Pat Buchanan

Moscow is today more nationalistic, less democratic and more confrontational toward the West than it has been since before the fall of communism. Power is being consolidated, former Soviet republics are hearing dictatorial growls from Moscow and a chill reminiscent of the Cold War is in the air.

Yet, wrote the Times, "Russians were the third most satisfied people with their country's direction, at 54 percent, despite Western concerns about authoritarian trends."

Of the largest nations on earth, the two that today most satisfy the desires of their peoples are the most authoritarian.

High among the reasons, of course, are the annual 10 percent to 12 percent growth China has experienced over the last decade, and the wealth pouring into Russia for the oil and natural gas in which that immense country abounds. Still, is this not disturbing? In China and Russia, the greatest of world powers after the United States, people seem to value freedom of speech, religion or the press far less than they do a rising prosperity and national pride and power. And they seem to have little moral concern about crushing national minorities.

Contrast, if you will, the contentment of Chinese and Russians with the dissatisfaction of Americans, only 23 percent of whom told the Pew poll they approved of the nation's direction. Only one in five Americans said they were satisfied with the U.S. economy.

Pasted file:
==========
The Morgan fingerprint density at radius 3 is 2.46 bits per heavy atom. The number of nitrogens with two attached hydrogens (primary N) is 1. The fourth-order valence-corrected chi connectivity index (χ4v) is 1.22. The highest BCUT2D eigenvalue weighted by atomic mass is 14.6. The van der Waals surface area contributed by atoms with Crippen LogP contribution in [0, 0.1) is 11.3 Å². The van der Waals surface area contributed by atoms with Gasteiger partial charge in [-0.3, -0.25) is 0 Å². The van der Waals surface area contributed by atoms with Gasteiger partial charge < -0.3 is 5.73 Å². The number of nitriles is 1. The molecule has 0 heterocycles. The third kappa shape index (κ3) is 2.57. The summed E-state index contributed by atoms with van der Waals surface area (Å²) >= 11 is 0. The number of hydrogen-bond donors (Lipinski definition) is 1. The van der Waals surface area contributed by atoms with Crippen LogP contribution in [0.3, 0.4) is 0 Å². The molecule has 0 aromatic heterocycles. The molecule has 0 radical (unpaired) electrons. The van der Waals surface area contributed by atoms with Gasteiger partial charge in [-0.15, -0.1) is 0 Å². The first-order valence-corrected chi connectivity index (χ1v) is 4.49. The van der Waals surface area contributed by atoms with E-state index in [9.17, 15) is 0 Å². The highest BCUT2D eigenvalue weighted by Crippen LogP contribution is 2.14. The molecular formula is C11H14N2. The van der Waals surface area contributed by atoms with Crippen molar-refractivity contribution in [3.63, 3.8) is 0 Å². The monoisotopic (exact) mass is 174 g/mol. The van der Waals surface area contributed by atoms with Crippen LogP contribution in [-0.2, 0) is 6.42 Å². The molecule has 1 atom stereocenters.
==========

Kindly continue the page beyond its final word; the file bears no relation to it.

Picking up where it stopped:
Other polls have found 82 percent of Americans saying the country is headed in the wrong direction, only 28 percent approving of President Bush's performance and only half that saying they approve of the Congress. In Britain, France and Germany, only three in 10 expressed satisfaction with the direction of the nation.

Liberal democracy is in a bear market. Is it a systemic crisis, as well?

In his 1992 "The End of History," Francis Fukuyama wrote of the ultimate world triumph of democratic capitalism. All other systems had fallen, or would fall by the wayside. The future belonged to us.

Democratic capitalism, it would appear, now has a great new rival -- autocratic capitalism. In Asia, Africa, the Middle East and Latin America, nations are beginning to imitate the autocrats of China and Russia, even as some in the 1930s sought to ape fascist Italy and Nazi Germany.

The game is not over yet. We are going into extra innings.


Pat Buchanan

Pat Buchanan is a founding editor of The American Conservative magazine, and the author of many books including State of Emergency: The Third World Invasion and Conquest of America .
 
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